For Kevin Mahoney, CEO of financial planning site Illumint, the questions he's getting right now are all from people who have either lost their jobs or expect to lose their jobs soon.
"For one family, job interviews that seemed likely to lead to a new job have gone cold," Mahoney said. "For a filmmaker in California, income from a current project may dry up if she needs to put the work on hold for multiple months."
Mahoney is a certified financial planner and part of the XY Planning Network -- a financial advisor database. He's one of many advisors that are offering free financial help to those looking for guidance during the coronavirus outbreak. His advice varies based on who he speaks to, but recent questions now have a common theme. Aside from losing money, many are wondering what to do when they don't have any left.
"The most common second question is: What should we do when our savings run out?" he said. "The people with whom I've chatted might be able to get through a couple of months without economic activity. After that point, they may need to take more drastic steps."
If you're one of the many who need financial advice but don't have the means that would normally be required to pay for it, you're not alone. Many Americans are in need of financial advice and help but don't have the means to cover the costs. Here are a few ways to find people to talk to when you need it most without paying for it.
Speaking to financial counselors at ACCC is always free. So are the resources, like those for budgeting and credit. This nonprofit helps with:
Housing services (like foreclosure prevention)
Credit and debt advisors analyze your financial situation to create a personalized plan based on your needs. Call 800-769-3571 or visit consumercredit.com.
Broke Millennial author Erin Lowry started a Google Spreadsheet just for coronavirus relief help. Since everyone's needs are vastly different, you can search based on shelter, food, financial advice, job leads and more. There's also a section for charitable giving if you have the means to donate.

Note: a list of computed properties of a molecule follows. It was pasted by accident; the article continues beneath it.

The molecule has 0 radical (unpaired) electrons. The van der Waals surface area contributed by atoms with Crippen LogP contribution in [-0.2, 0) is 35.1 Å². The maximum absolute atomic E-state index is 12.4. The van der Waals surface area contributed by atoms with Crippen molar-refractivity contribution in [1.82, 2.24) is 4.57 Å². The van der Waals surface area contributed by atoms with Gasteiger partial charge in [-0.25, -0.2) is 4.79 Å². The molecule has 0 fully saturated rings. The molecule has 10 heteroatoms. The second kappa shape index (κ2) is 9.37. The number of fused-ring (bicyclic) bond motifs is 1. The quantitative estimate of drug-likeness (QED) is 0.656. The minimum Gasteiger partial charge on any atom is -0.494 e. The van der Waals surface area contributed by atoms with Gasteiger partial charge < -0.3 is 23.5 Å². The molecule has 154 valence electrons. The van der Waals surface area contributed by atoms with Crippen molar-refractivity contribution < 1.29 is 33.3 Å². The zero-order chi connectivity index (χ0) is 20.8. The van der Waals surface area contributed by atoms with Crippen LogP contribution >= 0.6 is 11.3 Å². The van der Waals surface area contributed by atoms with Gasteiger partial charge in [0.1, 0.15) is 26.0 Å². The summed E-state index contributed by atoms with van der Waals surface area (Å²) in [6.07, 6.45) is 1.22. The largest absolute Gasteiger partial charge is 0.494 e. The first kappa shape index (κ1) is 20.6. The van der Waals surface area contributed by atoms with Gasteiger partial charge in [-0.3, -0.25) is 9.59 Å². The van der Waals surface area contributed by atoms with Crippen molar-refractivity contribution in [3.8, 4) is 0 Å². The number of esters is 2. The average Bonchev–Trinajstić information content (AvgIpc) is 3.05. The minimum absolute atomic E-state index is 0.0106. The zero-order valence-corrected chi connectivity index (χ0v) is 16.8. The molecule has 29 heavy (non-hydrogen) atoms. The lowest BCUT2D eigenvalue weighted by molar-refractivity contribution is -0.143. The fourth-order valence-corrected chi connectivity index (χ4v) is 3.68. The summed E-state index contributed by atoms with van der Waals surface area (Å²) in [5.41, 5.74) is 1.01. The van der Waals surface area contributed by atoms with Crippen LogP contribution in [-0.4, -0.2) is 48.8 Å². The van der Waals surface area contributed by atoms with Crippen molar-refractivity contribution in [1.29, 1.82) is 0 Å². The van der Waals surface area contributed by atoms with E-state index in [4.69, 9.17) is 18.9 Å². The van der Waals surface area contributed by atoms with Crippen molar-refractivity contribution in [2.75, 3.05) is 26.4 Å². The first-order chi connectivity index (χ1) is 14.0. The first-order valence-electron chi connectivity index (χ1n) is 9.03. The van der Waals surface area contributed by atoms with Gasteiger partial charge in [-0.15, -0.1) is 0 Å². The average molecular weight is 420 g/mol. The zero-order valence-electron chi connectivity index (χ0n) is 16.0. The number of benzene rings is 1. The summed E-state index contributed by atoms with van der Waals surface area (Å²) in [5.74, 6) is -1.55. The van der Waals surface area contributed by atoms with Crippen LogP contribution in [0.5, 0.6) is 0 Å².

Consumer Financial Protection Bureau
The CFPB has a hub set up for all your financial needs, including housing issues, loans, debt collectors and more. If you lose your job and can't afford to pay your bills due to loss of income, the CFPB points you in the direction of your state and local agencies. There is no federal standard for how to handle job loss.
CFPB also has a section about handling potential scams. Identity theft and fraud tend to spike during major emergencies like the coronavirus. If you suspect your information has been compromised, you can report a complaint.
Jacob Wade runs I Heart Budgets and has a hub specifically dedicated to COVID-19 resources. It has sections for small business owners, credit card relief, mortgage and rent help, among others.
Watch this: Coronavirus stimulus checks: Everything you need to know
Physician Wealth Services
Ryan Inman runs this fee-only financial planning site dedicated to physicians. He's offering a free call to any physician on the front lines. Fee-only advisors don't receive compensation if they recommend specific products (like investments) to their clients. They only get paid by their clients, whether it's hourly, a flat fee or a percentage of assets under management.
Inman is also a fiduciary, which means he won't recommend investments that aren't directly related to your best interest.
XY Planning Network
The XYPN is a financial advisor database where you can search based on your individual needs. Right now more than 70 advisors are offering pro bono tailored coronavirus advice, with that number growing every day.
XYPN advisors don't earn commissions, which means they won't try to sell you something you don't need. They're based all over the country and you can find one in your area that best knows your state's laws and regulations.